More than any Democratic president since Franklin Roosevelt, Barack Obama in his writings and speeches has worked out an impressive interpretation of American history that culminates in modern liberalism. It also culminates, not incidentally, in him. As a writer, Obama’s strength is telling tales, and his story of America mixes together social, intellectual, and political history. It begins and keeps contending with the Founding – with the Declaration of Independence and the Constitution. He tries to tell a new story about the country that acknowledges, and then contextualizes, traditional views in ways that are meant to be reassuring but that point to very untraditional conclusions.
In The Audacity of Hope, his second book, in a chapter titled “Values,” he quotes the Declaration’s famous sentence on self-evident truths and then comments:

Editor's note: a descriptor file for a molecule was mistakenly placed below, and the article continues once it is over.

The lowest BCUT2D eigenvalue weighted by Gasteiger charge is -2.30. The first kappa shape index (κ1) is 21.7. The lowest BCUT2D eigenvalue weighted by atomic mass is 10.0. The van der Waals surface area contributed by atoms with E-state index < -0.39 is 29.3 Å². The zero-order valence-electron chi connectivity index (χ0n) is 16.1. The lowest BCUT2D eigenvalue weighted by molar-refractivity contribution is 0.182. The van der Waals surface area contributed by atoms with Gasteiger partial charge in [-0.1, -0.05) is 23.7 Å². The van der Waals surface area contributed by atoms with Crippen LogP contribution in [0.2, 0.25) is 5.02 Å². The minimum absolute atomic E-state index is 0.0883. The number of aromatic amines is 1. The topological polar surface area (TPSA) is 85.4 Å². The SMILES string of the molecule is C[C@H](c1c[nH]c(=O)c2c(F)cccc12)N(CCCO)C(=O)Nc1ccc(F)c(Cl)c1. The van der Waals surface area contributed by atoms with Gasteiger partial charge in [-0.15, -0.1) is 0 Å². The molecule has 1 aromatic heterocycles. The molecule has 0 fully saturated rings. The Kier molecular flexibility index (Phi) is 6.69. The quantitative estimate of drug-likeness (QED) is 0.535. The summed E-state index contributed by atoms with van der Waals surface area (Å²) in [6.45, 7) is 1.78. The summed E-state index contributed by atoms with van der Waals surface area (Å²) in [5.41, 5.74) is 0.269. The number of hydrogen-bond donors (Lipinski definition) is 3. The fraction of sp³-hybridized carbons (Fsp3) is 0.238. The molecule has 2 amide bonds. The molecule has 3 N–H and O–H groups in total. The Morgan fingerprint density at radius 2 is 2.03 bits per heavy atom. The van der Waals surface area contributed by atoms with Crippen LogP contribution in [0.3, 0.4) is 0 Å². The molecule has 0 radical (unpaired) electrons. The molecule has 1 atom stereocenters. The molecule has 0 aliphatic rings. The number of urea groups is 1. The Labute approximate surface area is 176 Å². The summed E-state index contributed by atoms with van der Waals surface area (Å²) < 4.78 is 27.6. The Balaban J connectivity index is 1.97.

Those simple words are our starting point as Americans; they describe not only the foundations of our government but the substance of our common creed. Not every American may be able to recite them; few, if asked, could trace the genesis of the Declaration of Independence to its roots in eighteenth-century liberal and republican thought. But the essential idea behind the Declaration — that we are born into this world free, all of us; that each of us arrives with a bundle of rights that can’t be taken away by any person or any state without just cause; that through our own agency we can, and must, make of our lives what we will — is one that every American understands.
It sounds practically Lincolnian, until one notices that the rights in this “bundle” are not said to be natural, exactly, nor true, and certainly not self-evident; and he seems to go out of his way not to admit that the Declaration proclaims that all men are created equal as well as free. These rights are an outgrowth of 18th-century political thought, he emphasizes, too recondite for most Americans to explain or remember.